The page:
6. Is Contact Juggling dangerous?

Contact Juggling can be dangerous if proper safety precautions are not taken. Dropping a heavy ball on one’s foot or head can cause injury, and performing tricks that involve fire or sharp objects should only be attempted by experienced performers. It is important to start with lighter balls and practice in a safe, open space.

7. Can Contact Juggling be performed solo or with a partner?

Contact Juggling can be performed both solo and with a partner. Solo performances usually involve one performer manipulating one or more balls, while partner performances involve two or more performers interacting with each other while juggling.

8. Is Contact Juggling a competitive sport?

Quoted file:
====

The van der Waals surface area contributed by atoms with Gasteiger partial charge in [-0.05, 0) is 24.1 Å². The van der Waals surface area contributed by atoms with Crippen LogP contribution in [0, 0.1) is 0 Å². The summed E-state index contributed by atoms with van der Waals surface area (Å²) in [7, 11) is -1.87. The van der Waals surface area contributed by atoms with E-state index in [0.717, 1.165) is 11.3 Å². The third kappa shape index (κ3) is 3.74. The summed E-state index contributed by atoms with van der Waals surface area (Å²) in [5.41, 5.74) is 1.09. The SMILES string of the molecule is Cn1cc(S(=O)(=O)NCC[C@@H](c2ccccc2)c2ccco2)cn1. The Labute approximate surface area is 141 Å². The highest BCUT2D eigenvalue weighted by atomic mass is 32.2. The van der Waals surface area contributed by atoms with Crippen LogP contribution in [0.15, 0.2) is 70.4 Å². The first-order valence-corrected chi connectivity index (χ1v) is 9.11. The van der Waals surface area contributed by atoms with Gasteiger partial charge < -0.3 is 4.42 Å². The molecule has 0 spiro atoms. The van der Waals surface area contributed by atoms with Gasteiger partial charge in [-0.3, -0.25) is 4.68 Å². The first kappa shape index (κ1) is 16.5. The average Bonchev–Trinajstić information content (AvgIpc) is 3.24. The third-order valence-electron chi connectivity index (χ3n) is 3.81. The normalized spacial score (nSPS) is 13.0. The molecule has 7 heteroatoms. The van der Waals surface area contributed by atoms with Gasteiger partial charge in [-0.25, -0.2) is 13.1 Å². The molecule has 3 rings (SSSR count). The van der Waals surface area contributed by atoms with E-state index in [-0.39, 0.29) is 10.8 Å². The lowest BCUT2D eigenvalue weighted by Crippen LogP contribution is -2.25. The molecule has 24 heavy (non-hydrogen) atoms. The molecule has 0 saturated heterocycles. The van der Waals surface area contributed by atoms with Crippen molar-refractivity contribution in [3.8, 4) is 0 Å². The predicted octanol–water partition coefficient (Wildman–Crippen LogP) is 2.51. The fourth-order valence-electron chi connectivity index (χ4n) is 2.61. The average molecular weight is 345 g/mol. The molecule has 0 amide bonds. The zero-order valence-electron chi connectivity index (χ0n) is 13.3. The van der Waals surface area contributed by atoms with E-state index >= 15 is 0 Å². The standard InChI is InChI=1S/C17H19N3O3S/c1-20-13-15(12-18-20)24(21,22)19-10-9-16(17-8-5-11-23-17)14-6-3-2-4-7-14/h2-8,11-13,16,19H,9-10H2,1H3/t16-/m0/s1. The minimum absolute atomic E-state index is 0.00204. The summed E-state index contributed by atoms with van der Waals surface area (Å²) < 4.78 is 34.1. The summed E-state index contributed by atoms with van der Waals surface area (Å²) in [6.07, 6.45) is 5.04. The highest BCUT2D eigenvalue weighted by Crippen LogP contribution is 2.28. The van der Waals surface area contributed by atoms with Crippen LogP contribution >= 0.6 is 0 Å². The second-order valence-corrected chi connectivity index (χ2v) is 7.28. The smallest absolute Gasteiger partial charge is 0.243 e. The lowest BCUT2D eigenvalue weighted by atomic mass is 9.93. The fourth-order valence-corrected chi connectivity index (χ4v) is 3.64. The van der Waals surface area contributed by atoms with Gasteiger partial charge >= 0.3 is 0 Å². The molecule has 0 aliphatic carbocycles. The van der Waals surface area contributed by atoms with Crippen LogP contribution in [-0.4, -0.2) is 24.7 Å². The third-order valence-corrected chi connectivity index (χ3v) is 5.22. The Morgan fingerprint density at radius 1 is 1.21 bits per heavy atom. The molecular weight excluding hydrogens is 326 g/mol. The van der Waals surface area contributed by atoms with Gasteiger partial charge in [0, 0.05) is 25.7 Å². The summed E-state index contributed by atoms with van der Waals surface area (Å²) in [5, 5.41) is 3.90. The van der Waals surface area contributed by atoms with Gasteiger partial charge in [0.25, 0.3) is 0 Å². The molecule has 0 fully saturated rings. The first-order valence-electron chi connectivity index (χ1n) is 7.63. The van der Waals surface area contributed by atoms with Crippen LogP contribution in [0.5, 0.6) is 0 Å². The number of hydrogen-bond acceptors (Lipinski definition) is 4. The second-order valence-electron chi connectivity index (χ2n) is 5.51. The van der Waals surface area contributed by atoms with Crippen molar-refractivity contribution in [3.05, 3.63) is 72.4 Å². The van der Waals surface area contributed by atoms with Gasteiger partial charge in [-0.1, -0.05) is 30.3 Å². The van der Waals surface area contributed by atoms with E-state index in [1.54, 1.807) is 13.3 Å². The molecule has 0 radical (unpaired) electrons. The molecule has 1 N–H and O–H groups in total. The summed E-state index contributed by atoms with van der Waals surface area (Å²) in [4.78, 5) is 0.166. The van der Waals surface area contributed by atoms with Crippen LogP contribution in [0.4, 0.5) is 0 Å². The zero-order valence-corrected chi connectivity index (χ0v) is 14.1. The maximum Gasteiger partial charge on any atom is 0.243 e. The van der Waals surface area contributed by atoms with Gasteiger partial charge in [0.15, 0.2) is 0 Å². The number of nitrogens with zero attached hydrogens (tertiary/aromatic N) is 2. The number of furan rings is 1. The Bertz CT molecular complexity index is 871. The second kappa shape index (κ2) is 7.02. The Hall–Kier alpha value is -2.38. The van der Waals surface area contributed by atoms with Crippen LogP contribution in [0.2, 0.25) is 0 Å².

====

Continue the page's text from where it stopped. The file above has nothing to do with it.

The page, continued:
Contact Juggling is not typically considered a competitive sport, although there are occasional competitions and events where performers can showcase their skills and compete for prizes. However, most Contact Jugglers view it as a form of self-expression and art rather than a competitive activity.

9. Where can I learn Contact Juggling?

There are many resources available for learning Contact Juggling, including online tutorials, instructional videos, and classes offered by local juggling clubs or circus schools. It is important to start with basic techniques and gradually progress to more advanced tricks, always practicing safety and proper form.